Wednesday, January 26, 2011

Women's Lineage Papers

By Peter Levitt

As part of a concerted effort undertaken by certain North American Zen communities to redress a significant historical wrong, this was among the first lineage papers in Buddhist history that acknowledges and honours Buddhist women ancestors.  Relying on years of research, performed mostly by women scholars in the academic world, it was created on behalf of the Salt Spring Zen Circle in British Columbia through the efforts of Zen teachers Zoketsu Norman Fischer of Everyday Zen and Eihei Peter Levitt of the Salt Spring Zen Circle.  It was designed by Barbara Cooper from Los Angeles.  In November 2007, on Salt Spring Island, male and female students of these two teachers were given this women’s lineage paper as part of their lay ordination ceremony, thus helping to end an overwhelming historical silence regarding women ancestors in Zen. The women’s lineage paper was bundled together with the male lineage paper traditionally given at this ceremony, and the two papers were received by the ordainees together.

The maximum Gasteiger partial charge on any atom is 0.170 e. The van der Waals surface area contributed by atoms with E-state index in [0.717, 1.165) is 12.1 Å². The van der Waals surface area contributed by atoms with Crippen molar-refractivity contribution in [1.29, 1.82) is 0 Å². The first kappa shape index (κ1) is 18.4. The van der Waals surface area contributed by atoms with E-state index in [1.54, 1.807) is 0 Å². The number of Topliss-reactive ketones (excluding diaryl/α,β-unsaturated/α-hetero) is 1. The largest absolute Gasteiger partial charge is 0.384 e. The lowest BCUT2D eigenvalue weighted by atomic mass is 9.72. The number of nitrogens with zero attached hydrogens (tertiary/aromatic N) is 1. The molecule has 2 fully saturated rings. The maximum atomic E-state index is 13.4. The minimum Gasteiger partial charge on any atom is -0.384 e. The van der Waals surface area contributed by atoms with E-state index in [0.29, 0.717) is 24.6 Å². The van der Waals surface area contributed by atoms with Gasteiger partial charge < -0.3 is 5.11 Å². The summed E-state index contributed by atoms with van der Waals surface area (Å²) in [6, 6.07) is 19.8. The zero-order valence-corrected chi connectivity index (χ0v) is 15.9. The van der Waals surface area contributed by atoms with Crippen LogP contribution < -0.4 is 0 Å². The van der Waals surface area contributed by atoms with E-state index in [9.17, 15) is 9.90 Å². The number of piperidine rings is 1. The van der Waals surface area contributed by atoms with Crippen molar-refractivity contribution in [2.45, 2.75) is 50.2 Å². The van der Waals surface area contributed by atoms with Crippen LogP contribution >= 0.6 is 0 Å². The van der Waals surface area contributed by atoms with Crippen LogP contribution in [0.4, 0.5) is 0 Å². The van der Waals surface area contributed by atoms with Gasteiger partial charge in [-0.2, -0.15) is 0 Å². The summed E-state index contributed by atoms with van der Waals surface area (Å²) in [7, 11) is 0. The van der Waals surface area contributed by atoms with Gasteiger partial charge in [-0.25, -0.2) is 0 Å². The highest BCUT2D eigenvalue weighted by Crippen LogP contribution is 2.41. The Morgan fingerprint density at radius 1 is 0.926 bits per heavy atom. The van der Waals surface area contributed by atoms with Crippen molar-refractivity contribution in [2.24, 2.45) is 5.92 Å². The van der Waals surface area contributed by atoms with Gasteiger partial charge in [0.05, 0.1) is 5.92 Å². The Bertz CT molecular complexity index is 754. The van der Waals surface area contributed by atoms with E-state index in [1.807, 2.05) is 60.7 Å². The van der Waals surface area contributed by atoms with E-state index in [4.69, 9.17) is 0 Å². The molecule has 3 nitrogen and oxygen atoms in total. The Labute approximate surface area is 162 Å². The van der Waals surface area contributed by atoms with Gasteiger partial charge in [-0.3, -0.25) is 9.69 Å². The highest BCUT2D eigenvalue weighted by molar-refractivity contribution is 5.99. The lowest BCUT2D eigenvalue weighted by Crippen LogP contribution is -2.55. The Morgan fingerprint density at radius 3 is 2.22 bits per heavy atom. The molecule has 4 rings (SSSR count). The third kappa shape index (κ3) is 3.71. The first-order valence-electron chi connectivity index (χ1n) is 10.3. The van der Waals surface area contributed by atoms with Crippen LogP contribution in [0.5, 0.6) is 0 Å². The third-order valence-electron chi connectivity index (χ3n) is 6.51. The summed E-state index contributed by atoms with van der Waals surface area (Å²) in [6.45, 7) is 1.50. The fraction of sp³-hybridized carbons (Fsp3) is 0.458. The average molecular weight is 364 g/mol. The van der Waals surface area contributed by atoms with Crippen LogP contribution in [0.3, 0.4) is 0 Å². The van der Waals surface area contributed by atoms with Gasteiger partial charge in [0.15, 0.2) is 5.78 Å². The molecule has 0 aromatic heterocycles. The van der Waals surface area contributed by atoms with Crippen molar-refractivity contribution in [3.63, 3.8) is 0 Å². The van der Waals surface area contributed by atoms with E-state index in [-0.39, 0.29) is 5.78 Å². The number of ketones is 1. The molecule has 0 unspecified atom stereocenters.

The wheel of women ancestor names begins with the name of Shakyamuni Buddha’s mother, Mahapajapati, at the bottom, just to the right of the space at what would be the six o’clock position.  The names then ascend in a counterclockwise direction.  Names of women ancestors from India, are followed by ancestor names from China, Japan, and North America.  Of note is that at the top of the enso, in what would be the twelve o’clock position, the words “unknown women” appear.  This is to acknowledge the countless women whose sincere practice helped to nourish Zen and Buddhism throughout history but whose names, for a variety of reasons, were forgotten, suppressed, or left unsaid.

At the bottom of the wheel a blank space was left so that each new ordainee could have their name written in, and thereby be embraced by the ancestors.


Alongside his work as a Zen teacher, Peter Levitt is an accomplished poet, and most recently published Within Within. You can visit his website here, and you can contact Peter Levitt directly at his email address, levgram[at]


jewelheart said...

nice. Very nice.

wendy said...

Mahapajapati was the Buddha's aunt, not his mother, yes? Lovely creation - I want one! Thanks, WLewis